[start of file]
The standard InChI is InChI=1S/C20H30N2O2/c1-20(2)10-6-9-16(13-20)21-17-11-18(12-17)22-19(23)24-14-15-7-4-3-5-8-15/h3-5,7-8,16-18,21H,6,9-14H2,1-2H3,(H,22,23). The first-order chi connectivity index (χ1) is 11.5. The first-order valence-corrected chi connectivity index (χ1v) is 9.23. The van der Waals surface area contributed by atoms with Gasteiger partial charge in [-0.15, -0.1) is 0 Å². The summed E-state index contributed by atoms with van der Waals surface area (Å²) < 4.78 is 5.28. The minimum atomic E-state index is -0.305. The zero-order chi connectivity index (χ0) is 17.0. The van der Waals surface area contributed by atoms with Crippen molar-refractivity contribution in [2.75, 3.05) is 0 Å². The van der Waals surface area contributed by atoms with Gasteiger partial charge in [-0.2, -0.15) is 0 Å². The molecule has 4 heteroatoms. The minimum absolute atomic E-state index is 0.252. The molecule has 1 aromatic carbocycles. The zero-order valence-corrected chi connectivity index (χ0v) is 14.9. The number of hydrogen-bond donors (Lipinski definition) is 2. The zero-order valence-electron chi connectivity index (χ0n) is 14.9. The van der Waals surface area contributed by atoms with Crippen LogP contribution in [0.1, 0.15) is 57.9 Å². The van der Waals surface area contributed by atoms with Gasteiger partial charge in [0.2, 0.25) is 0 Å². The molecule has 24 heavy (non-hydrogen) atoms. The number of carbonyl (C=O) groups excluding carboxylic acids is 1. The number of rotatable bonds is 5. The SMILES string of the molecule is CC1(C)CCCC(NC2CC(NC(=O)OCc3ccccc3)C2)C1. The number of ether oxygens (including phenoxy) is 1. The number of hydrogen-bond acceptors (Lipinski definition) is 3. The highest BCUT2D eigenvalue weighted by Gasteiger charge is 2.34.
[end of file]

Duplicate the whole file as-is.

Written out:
The standard InChI is InChI=1S/C20H30N2O2/c1-20(2)10-6-9-16(13-20)21-17-11-18(12-17)22-19(23)24-14-15-7-4-3-5-8-15/h3-5,7-8,16-18,21H,6,9-14H2,1-2H3,(H,22,23). The first-order chi connectivity index (χ1) is 11.5. The first-order valence-corrected chi connectivity index (χ1v) is 9.23. The van der Waals surface area contributed by atoms with Gasteiger partial charge in [-0.15, -0.1) is 0 Å². The summed E-state index contributed by atoms with van der Waals surface area (Å²) < 4.78 is 5.28. The minimum atomic E-state index is -0.305. The zero-order chi connectivity index (χ0) is 17.0. The van der Waals surface area contributed by atoms with Crippen molar-refractivity contribution in [2.75, 3.05) is 0 Å². The van der Waals surface area contributed by atoms with Gasteiger partial charge in [-0.2, -0.15) is 0 Å². The molecule has 4 heteroatoms. The minimum absolute atomic E-state index is 0.252. The molecule has 1 aromatic carbocycles. The zero-order valence-corrected chi connectivity index (χ0v) is 14.9. The number of hydrogen-bond donors (Lipinski definition) is 2. The zero-order valence-electron chi connectivity index (χ0n) is 14.9. The van der Waals surface area contributed by atoms with Crippen LogP contribution in [0.1, 0.15) is 57.9 Å². The van der Waals surface area contributed by atoms with Gasteiger partial charge in [0.2, 0.25) is 0 Å². The molecule has 24 heavy (non-hydrogen) atoms. The number of carbonyl (C=O) groups excluding carboxylic acids is 1. The number of rotatable bonds is 5. The SMILES string of the molecule is CC1(C)CCCC(NC2CC(NC(=O)OCc3ccccc3)C2)C1. The number of ether oxygens (including phenoxy) is 1. The number of hydrogen-bond acceptors (Lipinski definition) is 3. The highest BCUT2D eigenvalue weighted by Gasteiger charge is 2.34.